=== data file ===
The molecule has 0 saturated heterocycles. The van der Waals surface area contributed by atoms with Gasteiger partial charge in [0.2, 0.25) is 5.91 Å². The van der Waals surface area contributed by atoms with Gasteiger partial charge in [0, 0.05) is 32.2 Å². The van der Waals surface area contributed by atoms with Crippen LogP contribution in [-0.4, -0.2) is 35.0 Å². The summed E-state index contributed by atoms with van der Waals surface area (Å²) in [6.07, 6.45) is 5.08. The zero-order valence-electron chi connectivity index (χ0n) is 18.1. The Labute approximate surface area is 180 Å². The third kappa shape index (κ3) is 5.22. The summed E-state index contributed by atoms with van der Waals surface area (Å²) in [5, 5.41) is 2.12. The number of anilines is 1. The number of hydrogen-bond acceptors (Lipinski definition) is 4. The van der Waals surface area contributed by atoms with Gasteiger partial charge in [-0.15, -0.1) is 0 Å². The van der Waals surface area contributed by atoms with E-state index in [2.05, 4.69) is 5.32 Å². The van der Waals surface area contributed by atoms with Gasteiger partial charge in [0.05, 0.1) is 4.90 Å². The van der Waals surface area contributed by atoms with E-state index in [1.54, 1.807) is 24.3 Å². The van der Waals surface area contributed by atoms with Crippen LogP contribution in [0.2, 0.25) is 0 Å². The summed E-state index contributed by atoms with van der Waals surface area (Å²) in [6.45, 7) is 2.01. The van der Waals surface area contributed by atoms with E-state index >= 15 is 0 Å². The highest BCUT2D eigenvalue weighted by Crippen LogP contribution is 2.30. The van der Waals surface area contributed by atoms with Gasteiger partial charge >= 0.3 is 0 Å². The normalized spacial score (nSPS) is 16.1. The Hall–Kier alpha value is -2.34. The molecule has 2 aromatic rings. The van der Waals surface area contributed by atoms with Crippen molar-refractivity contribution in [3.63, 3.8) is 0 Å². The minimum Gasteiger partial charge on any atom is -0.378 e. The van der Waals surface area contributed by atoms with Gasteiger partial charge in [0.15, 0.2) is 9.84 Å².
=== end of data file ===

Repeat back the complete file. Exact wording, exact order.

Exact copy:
The molecule has 0 saturated heterocycles. The van der Waals surface area contributed by atoms with Gasteiger partial charge in [0.2, 0.25) is 5.91 Å². The van der Waals surface area contributed by atoms with Gasteiger partial charge in [0, 0.05) is 32.2 Å². The van der Waals surface area contributed by atoms with Crippen LogP contribution in [-0.4, -0.2) is 35.0 Å². The summed E-state index contributed by atoms with van der Waals surface area (Å²) in [6.07, 6.45) is 5.08. The zero-order valence-electron chi connectivity index (χ0n) is 18.1. The Labute approximate surface area is 180 Å². The third kappa shape index (κ3) is 5.22. The summed E-state index contributed by atoms with van der Waals surface area (Å²) in [5, 5.41) is 2.12. The number of anilines is 1. The number of hydrogen-bond acceptors (Lipinski definition) is 4. The van der Waals surface area contributed by atoms with Gasteiger partial charge in [-0.15, -0.1) is 0 Å². The van der Waals surface area contributed by atoms with E-state index in [2.05, 4.69) is 5.32 Å². The van der Waals surface area contributed by atoms with Gasteiger partial charge in [0.05, 0.1) is 4.90 Å². The van der Waals surface area contributed by atoms with E-state index in [1.54, 1.807) is 24.3 Å². The van der Waals surface area contributed by atoms with Crippen LogP contribution in [0.2, 0.25) is 0 Å². The summed E-state index contributed by atoms with van der Waals surface area (Å²) in [6.45, 7) is 2.01. The van der Waals surface area contributed by atoms with E-state index >= 15 is 0 Å². The highest BCUT2D eigenvalue weighted by Crippen LogP contribution is 2.30. The van der Waals surface area contributed by atoms with Gasteiger partial charge >= 0.3 is 0 Å². The normalized spacial score (nSPS) is 16.1. The Hall–Kier alpha value is -2.34. The molecule has 2 aromatic rings. The van der Waals surface area contributed by atoms with Crippen molar-refractivity contribution in [3.63, 3.8) is 0 Å². The minimum Gasteiger partial charge on any atom is -0.378 e. The van der Waals surface area contributed by atoms with Gasteiger partial charge in [0.15, 0.2) is 9.84 Å².